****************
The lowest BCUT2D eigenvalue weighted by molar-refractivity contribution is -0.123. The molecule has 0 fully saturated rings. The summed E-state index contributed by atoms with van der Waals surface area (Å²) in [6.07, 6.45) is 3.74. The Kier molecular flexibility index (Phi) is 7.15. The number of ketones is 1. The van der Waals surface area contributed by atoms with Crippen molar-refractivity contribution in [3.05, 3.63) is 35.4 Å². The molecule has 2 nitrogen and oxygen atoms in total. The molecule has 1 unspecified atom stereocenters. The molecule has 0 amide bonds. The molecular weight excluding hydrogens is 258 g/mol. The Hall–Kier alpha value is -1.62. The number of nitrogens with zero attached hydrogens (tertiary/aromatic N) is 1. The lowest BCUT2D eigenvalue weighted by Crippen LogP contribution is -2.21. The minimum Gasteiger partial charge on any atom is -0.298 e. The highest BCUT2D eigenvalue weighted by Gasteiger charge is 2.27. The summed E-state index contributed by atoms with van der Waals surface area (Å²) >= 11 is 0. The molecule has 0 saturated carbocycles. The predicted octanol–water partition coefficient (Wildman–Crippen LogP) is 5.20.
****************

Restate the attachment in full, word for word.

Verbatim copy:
The lowest BCUT2D eigenvalue weighted by molar-refractivity contribution is -0.123. The molecule has 0 fully saturated rings. The summed E-state index contributed by atoms with van der Waals surface area (Å²) in [6.07, 6.45) is 3.74. The Kier molecular flexibility index (Phi) is 7.15. The number of ketones is 1. The van der Waals surface area contributed by atoms with Crippen molar-refractivity contribution in [3.05, 3.63) is 35.4 Å². The molecule has 2 nitrogen and oxygen atoms in total. The molecule has 1 unspecified atom stereocenters. The molecule has 0 amide bonds. The molecular weight excluding hydrogens is 258 g/mol. The Hall–Kier alpha value is -1.62. The number of nitrogens with zero attached hydrogens (tertiary/aromatic N) is 1. The lowest BCUT2D eigenvalue weighted by Crippen LogP contribution is -2.21. The minimum Gasteiger partial charge on any atom is -0.298 e. The highest BCUT2D eigenvalue weighted by Gasteiger charge is 2.27. The summed E-state index contributed by atoms with van der Waals surface area (Å²) >= 11 is 0. The molecule has 0 saturated carbocycles. The predicted octanol–water partition coefficient (Wildman–Crippen LogP) is 5.20.